The explanation of a dry socket is simply a painful condition that might happen after a tooth is extracted. Also known as alveolar osteitis, this is a frequent complication.
Dry socket often manifests three to five days following a tooth extraction. You would start feeling severe pain. This pain can last around two weeks, both with and without getting treatment.
Once a tooth gets extracted, there will be a blood clot that forms as part of the body's natrual healing response. This clot offers a protective layer over the bone and nerve endings that were previously underneath the removed tooth. The clot also serves as a basis for new soft tissue and bone growth. If that clot forms improperly or is dislodged, then the nerve endings are exposed. This results in fierce pain that you feel. There will also be socket inflammation. Food debris that winds up in the socket can boost the pain.
Dry socket cases can happen for several different reasons:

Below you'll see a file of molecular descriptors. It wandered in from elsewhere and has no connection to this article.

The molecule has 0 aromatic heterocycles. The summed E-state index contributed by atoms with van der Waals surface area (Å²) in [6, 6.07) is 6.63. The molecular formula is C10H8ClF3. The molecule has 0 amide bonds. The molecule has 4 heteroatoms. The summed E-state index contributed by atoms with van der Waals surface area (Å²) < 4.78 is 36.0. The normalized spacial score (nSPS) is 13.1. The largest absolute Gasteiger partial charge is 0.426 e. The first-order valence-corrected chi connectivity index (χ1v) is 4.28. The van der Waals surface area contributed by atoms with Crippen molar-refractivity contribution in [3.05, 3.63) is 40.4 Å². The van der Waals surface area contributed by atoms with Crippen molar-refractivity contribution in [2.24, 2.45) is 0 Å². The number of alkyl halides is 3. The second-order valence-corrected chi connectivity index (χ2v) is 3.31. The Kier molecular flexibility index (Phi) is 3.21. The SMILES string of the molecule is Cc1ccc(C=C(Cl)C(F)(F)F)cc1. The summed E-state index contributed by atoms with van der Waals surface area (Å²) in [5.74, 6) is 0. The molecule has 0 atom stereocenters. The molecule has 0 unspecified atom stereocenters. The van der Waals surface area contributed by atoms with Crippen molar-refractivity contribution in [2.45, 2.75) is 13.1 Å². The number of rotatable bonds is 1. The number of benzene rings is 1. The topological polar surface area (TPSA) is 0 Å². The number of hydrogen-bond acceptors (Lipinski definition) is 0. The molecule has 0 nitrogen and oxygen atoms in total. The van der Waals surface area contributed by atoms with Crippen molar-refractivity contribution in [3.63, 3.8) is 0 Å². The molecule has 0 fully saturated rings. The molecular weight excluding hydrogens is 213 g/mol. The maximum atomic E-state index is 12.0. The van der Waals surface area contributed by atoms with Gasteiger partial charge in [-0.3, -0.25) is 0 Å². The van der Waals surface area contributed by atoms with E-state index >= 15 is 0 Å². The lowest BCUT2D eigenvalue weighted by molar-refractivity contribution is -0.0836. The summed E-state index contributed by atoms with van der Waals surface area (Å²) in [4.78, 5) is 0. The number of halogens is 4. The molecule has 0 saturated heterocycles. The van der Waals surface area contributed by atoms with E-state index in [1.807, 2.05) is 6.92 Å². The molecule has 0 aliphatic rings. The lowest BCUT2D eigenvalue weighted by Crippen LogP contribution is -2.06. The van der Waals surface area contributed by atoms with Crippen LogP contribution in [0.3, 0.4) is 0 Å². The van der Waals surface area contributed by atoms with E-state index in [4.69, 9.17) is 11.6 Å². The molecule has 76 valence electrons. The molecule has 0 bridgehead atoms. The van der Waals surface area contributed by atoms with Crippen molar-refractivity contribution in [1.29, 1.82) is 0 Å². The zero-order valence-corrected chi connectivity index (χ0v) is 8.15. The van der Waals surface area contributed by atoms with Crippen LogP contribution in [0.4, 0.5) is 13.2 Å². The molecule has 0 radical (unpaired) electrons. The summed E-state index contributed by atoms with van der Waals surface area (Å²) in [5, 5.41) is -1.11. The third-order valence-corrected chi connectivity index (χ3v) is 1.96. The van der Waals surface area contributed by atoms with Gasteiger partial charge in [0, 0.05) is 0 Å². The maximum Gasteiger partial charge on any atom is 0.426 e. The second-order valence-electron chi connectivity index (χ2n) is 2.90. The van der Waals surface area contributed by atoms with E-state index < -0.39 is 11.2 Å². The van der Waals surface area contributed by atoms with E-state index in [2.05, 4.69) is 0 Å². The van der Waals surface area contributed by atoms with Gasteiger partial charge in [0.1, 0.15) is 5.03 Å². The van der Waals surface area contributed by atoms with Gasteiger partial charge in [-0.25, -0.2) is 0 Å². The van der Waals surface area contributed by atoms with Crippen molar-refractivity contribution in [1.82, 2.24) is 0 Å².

Risk factors known to relate to dry sockets also include the following:
In the days immediately following a tooth extraction, watch out for these symptoms of possible dry socket formation:
As painful as dry sockets are, you want to do all you can to prevent or treat them.
Doctors strongly suggest rinsing out your mouth several times per day. Follow all of your aftercare instructions following removal of any teeth. Don't brush the extraction site for the first week, at least, following surgery. During that first week, avoid drinking alcohol, caffeine, carbonated beverages, or anything hot. Also avoid smoking any tobacco products. The first two days, your eating should only include soft foods. Have things like mashed potatoes, smoothies, soup, and scrambled eggs. Don't use straws when drinking anything. These can raise your risks of dry socket formation.
If you think you have a dry socket, consult your dentist as quickly as you can. Your dentist can first verify the diagnosis and secondly provide treatment. You might be prescribed antibiotics, but likely only if a verifiable infection is identified at your extraction site. Your dentist's treatment process might follow these steps:
If your pain doesn't get better with pain relievers, or if your breath gets worse, then contact your dentist right away. These can be signs of serious infections taking hold.
Dry socket issues aren't common knowledge among many people, even among those looking to really take care of their teeth. Prior to making any decisions about this particular issue, contact My Dentist in Los Angeles for a consultation where you can learn more.